IBSA’s experience in testing has been demonstrated in all manner of projects and roles by our dedicated Software Testing practice. Automated testing forms a keystone of the IBSA development methodology and IBSA has provided separate testing services for the National Australia Bank, Telstra, MotorOne, Mercedes Benz, Victoria University, GE Money and Veda Advantage.

This includes development, implementation and review of detailed test strategies and analysis of testing requirements. The majority of IBSA’s projects involve the activities of one or more of our team of testers, and therefore all our service offerings are integrated with this section of our practice. As one of the pioneers of agile development in Australia (soon after commencing operations in 1999), IBSA is a great promoter of automated testing to improve the quality of software systems. Every system developed by IBSA has been developed with a comprehensive test harness allowing repeated and continuous automated testing.

This test-centric approach has important consequences:

  • code is designed to allow for automated testing and therefore very modular,
  • automated tests provide a safety net for continuous code improvement and design evolution without fear of regressions,
  • test cases provide detailed documentation of expected behaviour and the specification of test cases acts as a common communication point between developers and subject matter experts to clarify edge cases and exception conditions.

IBSA acknowledges that quality needs to be built in to the entire development process and cannot be “tested in” at the end and our approach to the delivery of testing services is based on that part of the selected IBSA development methodology that describes the strategy, process, workflows and methodology used to plan, organise, execute and manage testing of the product to ensure it conforms to specification, and is fit for purpose..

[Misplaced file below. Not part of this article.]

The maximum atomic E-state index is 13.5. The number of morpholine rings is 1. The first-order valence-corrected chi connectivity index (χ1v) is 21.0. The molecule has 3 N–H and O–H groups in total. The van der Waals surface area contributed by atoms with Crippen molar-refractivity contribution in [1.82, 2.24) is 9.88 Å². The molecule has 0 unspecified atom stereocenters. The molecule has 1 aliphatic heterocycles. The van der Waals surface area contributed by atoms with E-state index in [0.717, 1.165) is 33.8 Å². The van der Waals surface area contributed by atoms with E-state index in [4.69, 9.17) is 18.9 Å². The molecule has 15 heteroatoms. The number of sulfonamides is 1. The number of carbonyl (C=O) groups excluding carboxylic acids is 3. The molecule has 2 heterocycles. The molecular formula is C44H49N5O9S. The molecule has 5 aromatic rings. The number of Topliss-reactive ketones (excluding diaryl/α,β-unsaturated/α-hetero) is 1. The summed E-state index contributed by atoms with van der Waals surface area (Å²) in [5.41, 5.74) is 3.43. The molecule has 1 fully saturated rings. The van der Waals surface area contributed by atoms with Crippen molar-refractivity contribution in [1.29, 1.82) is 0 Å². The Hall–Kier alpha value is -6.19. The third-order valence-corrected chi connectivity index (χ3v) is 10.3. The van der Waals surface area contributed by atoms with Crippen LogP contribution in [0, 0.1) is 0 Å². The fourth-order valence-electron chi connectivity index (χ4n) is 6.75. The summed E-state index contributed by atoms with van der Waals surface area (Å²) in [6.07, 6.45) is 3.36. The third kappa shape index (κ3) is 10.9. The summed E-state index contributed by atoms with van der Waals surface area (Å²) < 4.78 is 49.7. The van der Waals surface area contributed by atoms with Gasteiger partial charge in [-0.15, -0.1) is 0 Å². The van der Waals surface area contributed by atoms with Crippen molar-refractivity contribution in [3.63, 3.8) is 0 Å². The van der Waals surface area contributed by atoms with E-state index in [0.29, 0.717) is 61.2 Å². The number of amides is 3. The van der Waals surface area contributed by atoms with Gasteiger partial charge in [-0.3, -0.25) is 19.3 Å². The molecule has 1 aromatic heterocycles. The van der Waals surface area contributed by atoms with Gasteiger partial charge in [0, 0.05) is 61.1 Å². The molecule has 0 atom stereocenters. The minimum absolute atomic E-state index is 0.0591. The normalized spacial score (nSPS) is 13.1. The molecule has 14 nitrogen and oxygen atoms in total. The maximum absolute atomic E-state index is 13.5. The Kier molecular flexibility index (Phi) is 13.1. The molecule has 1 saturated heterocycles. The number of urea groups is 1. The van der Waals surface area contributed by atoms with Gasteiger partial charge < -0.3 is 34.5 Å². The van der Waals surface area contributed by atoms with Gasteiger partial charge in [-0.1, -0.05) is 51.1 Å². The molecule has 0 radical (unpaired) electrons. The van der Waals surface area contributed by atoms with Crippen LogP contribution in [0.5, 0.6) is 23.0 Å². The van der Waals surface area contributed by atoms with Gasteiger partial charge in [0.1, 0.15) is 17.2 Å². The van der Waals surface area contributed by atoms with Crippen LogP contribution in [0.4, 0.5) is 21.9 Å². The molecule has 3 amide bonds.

All our methodologies demand early development of a Project Testing Plan which is used to define overall test objectives and requirements for the solution and set out a detailed test approach including test stages, cycles and cases.

While the testing process needs to be tailored to take into account the specifics of the project, a number of best-practice activities are usually involved and at all times aware that visibility, traceability and accountability are key to successful outcomes.

For software development projects, IBSA adopts automated testing processes based on JUnit / NUnit (for Java and .NET unit testing) and Selenium for browser UI testing. Test cases are part of each function to be developed, and the development is not “code complete” until test cases are implemented as automated test code. Tests are a combination of white-box testing at the function and unit level and black-box testing at the unit, integration and UI level. Exploratory ad-hoc testing is performed manually by expert testers to identify unexpected or inconsistent behaviour and verify edge-case robustness.

Each release is generally accompanied by a User Acceptance Test Entry Report providing details of tests performed and documents involved.

When engaged to test separate to development, IBSA’s approach is to create a Test Strategy Document and one or more Test Plans. This document contains sections titled

  • Scope and Objectives,
  • Business issues,
  • Roles and Responsibilities,
  • Communication and Status Reporting,
  • Deliverability,
  • Industry Standards,
  • Automation and Tools,
  • Measurements and Metrics,
  • Risks and mitigation,
  • Defect Reporting and Tracking,
  • Change and Configuration Management, and
  • Training Plan.

Multiple Test Plans may be required to cover different phases or components. These contain sections for Introduction, Test items, Features to be tested, Features not to be tested, Test techniques, Testing tasks, Suspension criteria, Features pass or fail criteria, Test environment (Entry criteria, Exit criteria), Test deliverables, Staff and training needs, Responsibilities, and Schedule.